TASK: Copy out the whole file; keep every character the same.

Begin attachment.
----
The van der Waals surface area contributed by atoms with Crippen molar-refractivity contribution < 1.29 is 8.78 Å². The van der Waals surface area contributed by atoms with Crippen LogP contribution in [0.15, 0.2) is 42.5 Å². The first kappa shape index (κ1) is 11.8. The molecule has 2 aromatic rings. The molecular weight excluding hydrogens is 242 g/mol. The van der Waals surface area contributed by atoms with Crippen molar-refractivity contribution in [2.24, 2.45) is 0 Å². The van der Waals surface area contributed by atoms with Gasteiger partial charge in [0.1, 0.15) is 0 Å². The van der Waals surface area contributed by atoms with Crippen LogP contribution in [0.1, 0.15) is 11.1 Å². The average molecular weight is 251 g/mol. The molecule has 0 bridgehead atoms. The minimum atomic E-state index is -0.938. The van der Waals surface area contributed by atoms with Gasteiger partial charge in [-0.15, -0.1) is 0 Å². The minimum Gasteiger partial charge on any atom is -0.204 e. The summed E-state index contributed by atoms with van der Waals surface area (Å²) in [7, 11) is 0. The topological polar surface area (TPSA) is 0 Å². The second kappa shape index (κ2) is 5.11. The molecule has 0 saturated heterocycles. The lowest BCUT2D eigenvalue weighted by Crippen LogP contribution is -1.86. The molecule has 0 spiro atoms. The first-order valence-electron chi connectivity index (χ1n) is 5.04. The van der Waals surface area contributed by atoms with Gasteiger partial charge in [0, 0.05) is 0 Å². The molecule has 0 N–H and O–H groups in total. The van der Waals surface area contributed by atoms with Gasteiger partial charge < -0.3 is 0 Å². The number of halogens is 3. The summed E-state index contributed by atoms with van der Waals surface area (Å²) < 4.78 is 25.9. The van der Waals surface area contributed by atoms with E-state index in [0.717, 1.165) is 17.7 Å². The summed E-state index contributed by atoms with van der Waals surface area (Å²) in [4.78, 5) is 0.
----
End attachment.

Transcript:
The van der Waals surface area contributed by atoms with Crippen molar-refractivity contribution < 1.29 is 8.78 Å². The van der Waals surface area contributed by atoms with Crippen LogP contribution in [0.15, 0.2) is 42.5 Å². The first kappa shape index (κ1) is 11.8. The molecule has 2 aromatic rings. The molecular weight excluding hydrogens is 242 g/mol. The van der Waals surface area contributed by atoms with Crippen molar-refractivity contribution in [2.24, 2.45) is 0 Å². The van der Waals surface area contributed by atoms with Gasteiger partial charge in [0.1, 0.15) is 0 Å². The van der Waals surface area contributed by atoms with Crippen LogP contribution in [0.1, 0.15) is 11.1 Å². The average molecular weight is 251 g/mol. The molecule has 0 bridgehead atoms. The minimum atomic E-state index is -0.938. The van der Waals surface area contributed by atoms with Gasteiger partial charge in [-0.15, -0.1) is 0 Å². The minimum Gasteiger partial charge on any atom is -0.204 e. The summed E-state index contributed by atoms with van der Waals surface area (Å²) in [7, 11) is 0. The topological polar surface area (TPSA) is 0 Å². The second kappa shape index (κ2) is 5.11. The molecule has 0 saturated heterocycles. The lowest BCUT2D eigenvalue weighted by Crippen LogP contribution is -1.86. The molecule has 0 spiro atoms. The first-order valence-electron chi connectivity index (χ1n) is 5.04. The van der Waals surface area contributed by atoms with Gasteiger partial charge in [0, 0.05) is 0 Å². The molecule has 0 N–H and O–H groups in total. The van der Waals surface area contributed by atoms with Gasteiger partial charge < -0.3 is 0 Å². The number of halogens is 3. The summed E-state index contributed by atoms with van der Waals surface area (Å²) < 4.78 is 25.9. The van der Waals surface area contributed by atoms with E-state index in [0.717, 1.165) is 17.7 Å². The summed E-state index contributed by atoms with van der Waals surface area (Å²) in [4.78, 5) is 0.